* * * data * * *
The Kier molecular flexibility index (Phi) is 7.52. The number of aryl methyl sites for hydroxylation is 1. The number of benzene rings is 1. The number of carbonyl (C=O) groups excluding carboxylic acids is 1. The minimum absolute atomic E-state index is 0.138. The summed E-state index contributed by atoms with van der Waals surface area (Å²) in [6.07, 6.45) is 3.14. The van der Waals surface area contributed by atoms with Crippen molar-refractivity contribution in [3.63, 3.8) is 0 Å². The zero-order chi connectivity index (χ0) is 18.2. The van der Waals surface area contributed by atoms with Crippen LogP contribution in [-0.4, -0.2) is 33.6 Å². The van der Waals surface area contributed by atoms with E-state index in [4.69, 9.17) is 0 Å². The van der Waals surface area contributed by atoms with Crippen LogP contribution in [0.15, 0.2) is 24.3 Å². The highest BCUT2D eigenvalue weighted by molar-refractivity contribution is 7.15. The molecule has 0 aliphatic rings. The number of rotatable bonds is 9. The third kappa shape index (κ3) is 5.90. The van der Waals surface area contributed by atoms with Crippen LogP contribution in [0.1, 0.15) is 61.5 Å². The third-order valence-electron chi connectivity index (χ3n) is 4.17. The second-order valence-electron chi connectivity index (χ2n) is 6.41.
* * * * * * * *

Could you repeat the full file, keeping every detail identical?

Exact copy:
The Kier molecular flexibility index (Phi) is 7.52. The number of aryl methyl sites for hydroxylation is 1. The number of benzene rings is 1. The number of carbonyl (C=O) groups excluding carboxylic acids is 1. The minimum absolute atomic E-state index is 0.138. The summed E-state index contributed by atoms with van der Waals surface area (Å²) in [6.07, 6.45) is 3.14. The van der Waals surface area contributed by atoms with Crippen molar-refractivity contribution in [3.63, 3.8) is 0 Å². The zero-order chi connectivity index (χ0) is 18.2. The van der Waals surface area contributed by atoms with Crippen LogP contribution in [-0.4, -0.2) is 33.6 Å². The van der Waals surface area contributed by atoms with E-state index in [4.69, 9.17) is 0 Å². The van der Waals surface area contributed by atoms with Crippen LogP contribution in [0.15, 0.2) is 24.3 Å². The highest BCUT2D eigenvalue weighted by molar-refractivity contribution is 7.15. The molecule has 0 aliphatic rings. The number of rotatable bonds is 9. The third kappa shape index (κ3) is 5.90. The van der Waals surface area contributed by atoms with Crippen LogP contribution in [0.1, 0.15) is 61.5 Å². The third-order valence-electron chi connectivity index (χ3n) is 4.17. The second-order valence-electron chi connectivity index (χ2n) is 6.41.